You’ve tried every productivity hack in the book and have reached your max capacity in terms of output. You know that you need outside help to bring the work to the next level… but you hesitate. On the one hand, the idea of not having to do everything yourself really appeals to you. On the other, you wonder if you can handle the management responsibilities on top of your already heavy workload.
Your concerns are valid. In order for people to help you, they need to know what you need and to receive feedback and direction along the way. Your workflow that was uniquely yours will now have to account for another person. With the right systems and communication, this process can run relatively smoothly. But without them, the people who were supposed to help can end up creating more work.
To make sure that your investment in an intern, contractor, or employee pays off, follow these strategies.
Block Out Specific Tasks and Timelines Before You Hire
Prior to bringing someone on, clarify exactly what you want him or her to do. “Help with administrative tasks” isn’t specific enough. Think of specific job responsibilities and outcomes such as “write monthly newsletter,” “follow up with clients,” or “organize events.” Then estimate about how much time you think these activities will take. (Make sure to plan for more time than they would take you, since you’re the pro.)
Once you’ve define the specific activities, you should start to get a sense of how many hours a week you need someone to work for you or if you only need help around certain times, such as the holidays or a big conference. This clarity on what exactly you expect others to do for you will help you look for the right skill set and hourly commitment (and give you something to measure against after you hire).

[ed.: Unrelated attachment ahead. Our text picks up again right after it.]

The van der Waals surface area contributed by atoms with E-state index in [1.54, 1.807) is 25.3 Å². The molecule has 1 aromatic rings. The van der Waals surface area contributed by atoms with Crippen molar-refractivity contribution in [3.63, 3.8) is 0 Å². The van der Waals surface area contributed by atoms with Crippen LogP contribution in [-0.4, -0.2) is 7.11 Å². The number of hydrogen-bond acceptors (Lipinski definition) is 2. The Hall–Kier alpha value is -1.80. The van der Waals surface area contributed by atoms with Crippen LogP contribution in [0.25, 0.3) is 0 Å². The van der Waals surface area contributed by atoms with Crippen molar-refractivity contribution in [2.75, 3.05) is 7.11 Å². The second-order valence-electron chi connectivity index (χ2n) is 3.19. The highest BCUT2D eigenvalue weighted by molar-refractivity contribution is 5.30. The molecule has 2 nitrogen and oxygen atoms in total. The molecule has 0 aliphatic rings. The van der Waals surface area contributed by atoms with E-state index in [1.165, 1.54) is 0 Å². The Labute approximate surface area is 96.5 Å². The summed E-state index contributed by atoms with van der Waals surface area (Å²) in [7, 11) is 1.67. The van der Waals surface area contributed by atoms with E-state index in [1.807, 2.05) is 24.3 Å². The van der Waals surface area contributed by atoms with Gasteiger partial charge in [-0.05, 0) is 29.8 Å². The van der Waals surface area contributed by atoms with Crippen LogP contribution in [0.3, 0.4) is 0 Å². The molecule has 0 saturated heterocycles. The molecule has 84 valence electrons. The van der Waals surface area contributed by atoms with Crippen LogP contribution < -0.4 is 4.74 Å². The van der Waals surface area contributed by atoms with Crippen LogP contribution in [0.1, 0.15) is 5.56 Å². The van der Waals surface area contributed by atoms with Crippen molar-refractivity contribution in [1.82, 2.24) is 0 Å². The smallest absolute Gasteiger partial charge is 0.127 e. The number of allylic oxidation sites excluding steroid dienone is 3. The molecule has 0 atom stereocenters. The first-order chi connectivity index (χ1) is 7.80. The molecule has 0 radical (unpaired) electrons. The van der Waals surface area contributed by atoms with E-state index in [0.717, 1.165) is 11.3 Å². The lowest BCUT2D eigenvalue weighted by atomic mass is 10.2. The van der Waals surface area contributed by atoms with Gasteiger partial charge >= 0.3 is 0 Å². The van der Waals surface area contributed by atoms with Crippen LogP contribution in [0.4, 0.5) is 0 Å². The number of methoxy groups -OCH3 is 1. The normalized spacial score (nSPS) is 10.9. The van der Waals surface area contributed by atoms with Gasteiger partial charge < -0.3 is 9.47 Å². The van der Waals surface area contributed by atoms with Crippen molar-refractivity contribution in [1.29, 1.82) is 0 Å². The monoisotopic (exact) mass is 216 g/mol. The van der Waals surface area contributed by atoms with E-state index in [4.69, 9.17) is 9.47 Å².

For The First Few Weeks: You’re The Teacher
If you’ve found someone who is smart and eager to learn, you can expect that in time she will have the capacity to act on her own. But at the beginning, you need to slow down and explain the action steps required for each assignment. This means not making assumptions about what she knows or doesn’t know, providing both good and bad examples, and offering to review work when it’s still in the initial stages.
This keeps the person you manage from heading down a divergent path or producing work that you need to redo. Your new hire can be the most entrepreneurial self-starter in the world, but if you don’t take the time to teach her the ropes, you put her in a position to fail. Remember: delegate, but don’t abdicate.
Delegate, but don’t abdicate.
Establish a Communication Rhythm
Constant interruptions with questions throughout your day have a huge negative impact on productivity. Conversely, never knowing the status of projects can leave you on edge. From the beginning, set expectations for when you both should communicate with each other. It’s likely the work will determine the frequency of status updates. For example, weekly one-on-ones work with some individuals, while others will need check-ins daily or multiple times a day. Clarify how frequently you want communication and the mode that will work best, such as e-mail, instant message, phone, or in-person meetings. This puts your mind at ease and helps set expectations for your new hire.
Track the Tasks
It’s very easy for to-do items to get lost or forgotten in the swirl of activities. One of the best ways to ensure that what you delegate gets done is to set up a tracking system. This could look like a shared document, task list, or project management program. The tool isn’t as important as the purpose of both you and the person you hired having a clear understanding of what needs to get done and if it has been accomplished.
Give Feedback, Early and Often
Not telling someone that something she’s doing or not doing is driving you crazy until you’re ready to fire her is not helpful to you or to her. Give feedback early and often about what’s going right and about areas where you would like to see improvement. Set up monthly lunches or quarterly meetings where you can each focus on the big picture of what is working and what isn’t. When you give ideas for growth, keep your focus on specific enhancements that can be made to the workinstead of giving blanket judgments of the work, and even more confidence-busting, criticisms of the person’s character.